Today I?ll be discussing the outlook for global aviation services firm BBA Aviation (LSE: BBA), and oil & gas supermajor BP (LSE: BP). Which of these companies is worthy of your hard-earned cash?
Best of both
Aviation services firm BBA Aviation has suffered from poor investor sentiment over the past year with the shares falling from highs of over 250p in 2015 to lows of 150p at the start of 2016. The shares have since bounced back to 190p, but are nevertheless trading 21% lower than a year ago. Last year the FTSE 250-listed company reported an 8% decline in…
Best of both
Aviation services firm BBA Aviation has suffered from poor investor sentiment over the past year with the shares falling from highs of over 250p in 2015 to lows of 150p at the start of 2016. The shares have since bounced back to 190p, but are nevertheless trading 21% lower than a year ago. Last year the FTSE 250-listed company reported an 8% decline in earnings on lower revenues of $2.13bn, compared to $2.29bn a year earlier, and the shares have been duly punished.
But I believe there’s a buying opportunity here despite consensus forecasts of a small 2% fall in earnings this year, as the company is expected to bounce back in 2017 with 18% growth in underlying profits. The shares are trading on 14 times forecast earnings for this year, falling to a modest 12 times for the 12 months ending December 2017. What’s more, the dividend payout looks tempting too, with prospective yields of 4.6% and 4.9% forecast for 2016 and 2017, respectively. The shares look very tempting for investors seeking both solid dividend income and capital growth.
Oil giant BP announced this week that it had doubled its interest in the Culzean gas development in the Central North Sea, which will eventually produce enough gas to meet 5% of total demand in the UK. BP regards the North Sea as an integral area of the business and is currently in the middle of a five-year programme that will see £7bn ploughed into the area with its joint venture partners. The gas field is the largest to have been discovered in the UK’s North Sea in over a decade and was sanctioned at the end of August 2015 with production expected to run beyond 2030.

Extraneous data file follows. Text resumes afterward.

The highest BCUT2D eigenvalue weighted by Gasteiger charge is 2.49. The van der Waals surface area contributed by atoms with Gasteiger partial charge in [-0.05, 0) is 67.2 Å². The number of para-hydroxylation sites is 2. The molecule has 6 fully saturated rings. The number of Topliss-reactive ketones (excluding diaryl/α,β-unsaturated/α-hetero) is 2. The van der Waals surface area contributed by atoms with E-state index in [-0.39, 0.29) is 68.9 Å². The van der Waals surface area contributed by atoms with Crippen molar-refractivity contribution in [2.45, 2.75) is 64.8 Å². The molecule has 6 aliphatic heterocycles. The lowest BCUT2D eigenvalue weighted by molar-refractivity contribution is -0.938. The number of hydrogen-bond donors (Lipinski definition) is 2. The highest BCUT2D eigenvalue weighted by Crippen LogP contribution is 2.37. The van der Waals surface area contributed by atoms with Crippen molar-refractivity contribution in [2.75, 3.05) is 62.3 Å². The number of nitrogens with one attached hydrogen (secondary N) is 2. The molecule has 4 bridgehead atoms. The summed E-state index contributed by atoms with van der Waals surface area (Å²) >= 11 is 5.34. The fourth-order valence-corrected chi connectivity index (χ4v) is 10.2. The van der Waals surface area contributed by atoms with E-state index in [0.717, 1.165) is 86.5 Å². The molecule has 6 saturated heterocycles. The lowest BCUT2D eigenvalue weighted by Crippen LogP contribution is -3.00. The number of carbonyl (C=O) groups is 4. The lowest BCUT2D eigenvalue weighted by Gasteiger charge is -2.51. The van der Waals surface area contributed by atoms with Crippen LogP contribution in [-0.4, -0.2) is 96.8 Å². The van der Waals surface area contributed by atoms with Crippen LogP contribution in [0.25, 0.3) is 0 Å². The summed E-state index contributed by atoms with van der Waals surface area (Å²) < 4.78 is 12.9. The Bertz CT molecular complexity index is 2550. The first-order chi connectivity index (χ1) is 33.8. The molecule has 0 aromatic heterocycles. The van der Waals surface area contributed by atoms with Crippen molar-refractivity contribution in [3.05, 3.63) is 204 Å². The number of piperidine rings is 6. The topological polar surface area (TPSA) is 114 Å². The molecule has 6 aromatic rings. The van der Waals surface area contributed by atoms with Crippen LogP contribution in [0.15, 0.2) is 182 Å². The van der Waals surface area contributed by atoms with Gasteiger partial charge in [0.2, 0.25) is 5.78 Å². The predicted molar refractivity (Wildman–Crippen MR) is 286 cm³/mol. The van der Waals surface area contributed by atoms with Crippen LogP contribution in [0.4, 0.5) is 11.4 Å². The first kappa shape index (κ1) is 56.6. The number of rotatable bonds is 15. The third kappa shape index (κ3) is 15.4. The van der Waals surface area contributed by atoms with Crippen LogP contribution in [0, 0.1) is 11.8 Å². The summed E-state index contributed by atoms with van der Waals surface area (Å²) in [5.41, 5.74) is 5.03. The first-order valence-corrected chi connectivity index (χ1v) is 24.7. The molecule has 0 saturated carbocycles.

This year, market consensus expects BP’s profits to remain broadly flat at around £2.4bn, increasing to £5.1bn next year. This would leave the shares trading on a price-to-earnings ratio of 29 for this year, falling to 13 for the period ending December 2017. BP’s shares are trading 20% lower than a year ago, meaning higher prospective dividend yields of 7.4% for the next couple of years.
Investors looking for both value and income should certainly look at BBA Aviation. The shares seem oversold after last year’s sell-off, and I can see significant upside potential over the medium term. Income seekers should also find them appealing given the attractive dividend yields approaching 5%.
BP remains a favourite for long-term income investors looking for exposure to the oil sector. The company has maintained its dividend despite payouts not being covered by earnings. But many now fear that the dividend could be cut in the future if the oil price remains subdued over the longer term. For me, BBA Aviation is a far better investment for both capital growth and reliable income.
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Bilaal Mohamed has no position in any shares mentioned. The Motley Fool UK owns shares of and has recommended BBA Aviation. The Motley Fool UK has recommended BP. We Fools don't all hold the same opinions, but we all believe that considering a diverse range of insights makes us better investors.